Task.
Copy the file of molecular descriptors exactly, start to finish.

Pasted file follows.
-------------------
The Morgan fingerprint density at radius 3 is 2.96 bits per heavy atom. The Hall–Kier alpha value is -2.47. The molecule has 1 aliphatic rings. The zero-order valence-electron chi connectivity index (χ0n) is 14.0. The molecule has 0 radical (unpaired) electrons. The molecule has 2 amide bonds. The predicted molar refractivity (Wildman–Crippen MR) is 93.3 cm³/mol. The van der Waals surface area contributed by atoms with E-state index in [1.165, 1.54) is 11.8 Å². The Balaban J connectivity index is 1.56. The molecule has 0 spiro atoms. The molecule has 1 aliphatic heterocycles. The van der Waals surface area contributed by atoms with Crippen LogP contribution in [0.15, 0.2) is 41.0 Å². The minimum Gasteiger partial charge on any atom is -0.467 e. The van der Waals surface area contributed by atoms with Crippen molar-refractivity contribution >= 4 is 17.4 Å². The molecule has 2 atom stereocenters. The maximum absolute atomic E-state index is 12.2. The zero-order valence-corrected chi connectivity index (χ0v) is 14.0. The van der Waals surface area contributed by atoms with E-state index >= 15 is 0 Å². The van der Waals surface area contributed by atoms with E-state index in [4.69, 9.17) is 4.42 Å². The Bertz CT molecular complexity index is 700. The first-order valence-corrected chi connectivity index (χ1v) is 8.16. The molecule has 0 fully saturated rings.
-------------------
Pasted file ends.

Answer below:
The Morgan fingerprint density at radius 3 is 2.96 bits per heavy atom. The Hall–Kier alpha value is -2.47. The molecule has 1 aliphatic rings. The zero-order valence-electron chi connectivity index (χ0n) is 14.0. The molecule has 0 radical (unpaired) electrons. The molecule has 2 amide bonds. The predicted molar refractivity (Wildman–Crippen MR) is 93.3 cm³/mol. The van der Waals surface area contributed by atoms with E-state index in [1.165, 1.54) is 11.8 Å². The Balaban J connectivity index is 1.56. The molecule has 0 spiro atoms. The molecule has 1 aliphatic heterocycles. The van der Waals surface area contributed by atoms with Crippen LogP contribution in [0.15, 0.2) is 41.0 Å². The minimum Gasteiger partial charge on any atom is -0.467 e. The van der Waals surface area contributed by atoms with Crippen molar-refractivity contribution >= 4 is 17.4 Å². The molecule has 2 atom stereocenters. The maximum absolute atomic E-state index is 12.2. The zero-order valence-corrected chi connectivity index (χ0v) is 14.0. The van der Waals surface area contributed by atoms with E-state index >= 15 is 0 Å². The van der Waals surface area contributed by atoms with E-state index in [4.69, 9.17) is 4.42 Å². The Bertz CT molecular complexity index is 700. The first-order valence-corrected chi connectivity index (χ1v) is 8.16. The molecule has 0 fully saturated rings.